Identify a cell’s location via cell referencing. • Identify a group of cells using a range. • Format and structure data as appropriate in a spreadsheet. • Sort and search for data within a spreadsheet. • Use formulae to perform calculations on data. • Use formulae to more easily locate information from other worksheets. • Use conditional formatting to format certain elements based on a condition. • Model possible scenarios using spreadsheets.

Year 8

E-safety

E-safety • Relevant theme picked on a yearly basis to reflect areas of need regarding e-safety. • Understand the risks that exist online. • Know what to do if an issue occurs when on the internet. • Know how to prevent issues from happening when using the internet. • Describe the features that make a strong password.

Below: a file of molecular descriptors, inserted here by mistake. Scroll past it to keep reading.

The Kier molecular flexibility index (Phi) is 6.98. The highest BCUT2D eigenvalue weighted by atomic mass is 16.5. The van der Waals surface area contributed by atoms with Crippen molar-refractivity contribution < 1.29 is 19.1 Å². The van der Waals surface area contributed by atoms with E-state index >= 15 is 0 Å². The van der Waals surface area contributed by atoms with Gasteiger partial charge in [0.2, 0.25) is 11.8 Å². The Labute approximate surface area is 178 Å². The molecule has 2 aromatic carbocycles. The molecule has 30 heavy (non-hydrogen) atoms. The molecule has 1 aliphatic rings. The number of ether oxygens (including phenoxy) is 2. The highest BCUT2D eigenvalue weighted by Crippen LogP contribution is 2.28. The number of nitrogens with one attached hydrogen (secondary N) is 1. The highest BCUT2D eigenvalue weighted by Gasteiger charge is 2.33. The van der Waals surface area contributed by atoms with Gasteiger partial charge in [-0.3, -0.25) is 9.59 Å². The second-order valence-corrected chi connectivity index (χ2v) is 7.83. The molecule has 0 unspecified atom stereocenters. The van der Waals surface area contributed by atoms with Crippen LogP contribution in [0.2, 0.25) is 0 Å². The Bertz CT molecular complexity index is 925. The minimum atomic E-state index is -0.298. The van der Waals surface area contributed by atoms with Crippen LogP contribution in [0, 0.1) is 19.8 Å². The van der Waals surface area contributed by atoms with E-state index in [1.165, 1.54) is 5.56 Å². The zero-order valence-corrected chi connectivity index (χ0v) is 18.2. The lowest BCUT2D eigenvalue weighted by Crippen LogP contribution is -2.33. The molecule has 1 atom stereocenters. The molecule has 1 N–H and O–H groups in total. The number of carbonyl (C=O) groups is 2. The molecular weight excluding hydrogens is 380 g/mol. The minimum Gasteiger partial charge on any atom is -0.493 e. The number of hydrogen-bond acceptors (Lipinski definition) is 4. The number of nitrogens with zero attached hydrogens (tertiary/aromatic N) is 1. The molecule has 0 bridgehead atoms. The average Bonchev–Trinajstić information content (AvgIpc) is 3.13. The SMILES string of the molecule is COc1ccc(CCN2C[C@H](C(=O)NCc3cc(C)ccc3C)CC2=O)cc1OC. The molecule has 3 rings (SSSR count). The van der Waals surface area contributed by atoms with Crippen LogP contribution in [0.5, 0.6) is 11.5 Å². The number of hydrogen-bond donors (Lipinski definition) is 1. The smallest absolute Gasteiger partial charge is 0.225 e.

Cyber Security

Explain the differences between types of malware. • Describe threats other than malware that could compromise a computer system. • Explain the different methods of protecting a computer system from malware and other threats. • Explain the role of encryption. • Use the Caesar Cipher to encrypt data. • Explain the flaws with the Caesar Cipher. • Scramble data using keyword encryption. • Explain the features that make a good keyword for encryption purposes.

Data Representation

Recall how to convert between binary and denary numbers. • Recall how to add two binary numbers together. • Convert between hexadecimal, binary and denary numbers. • Recognise the similarities between how image and sound are stored within a computer. • Understand how compression affects a file, both in terms of quality and size. • Understand the link between resolution and file size in a computer.

Python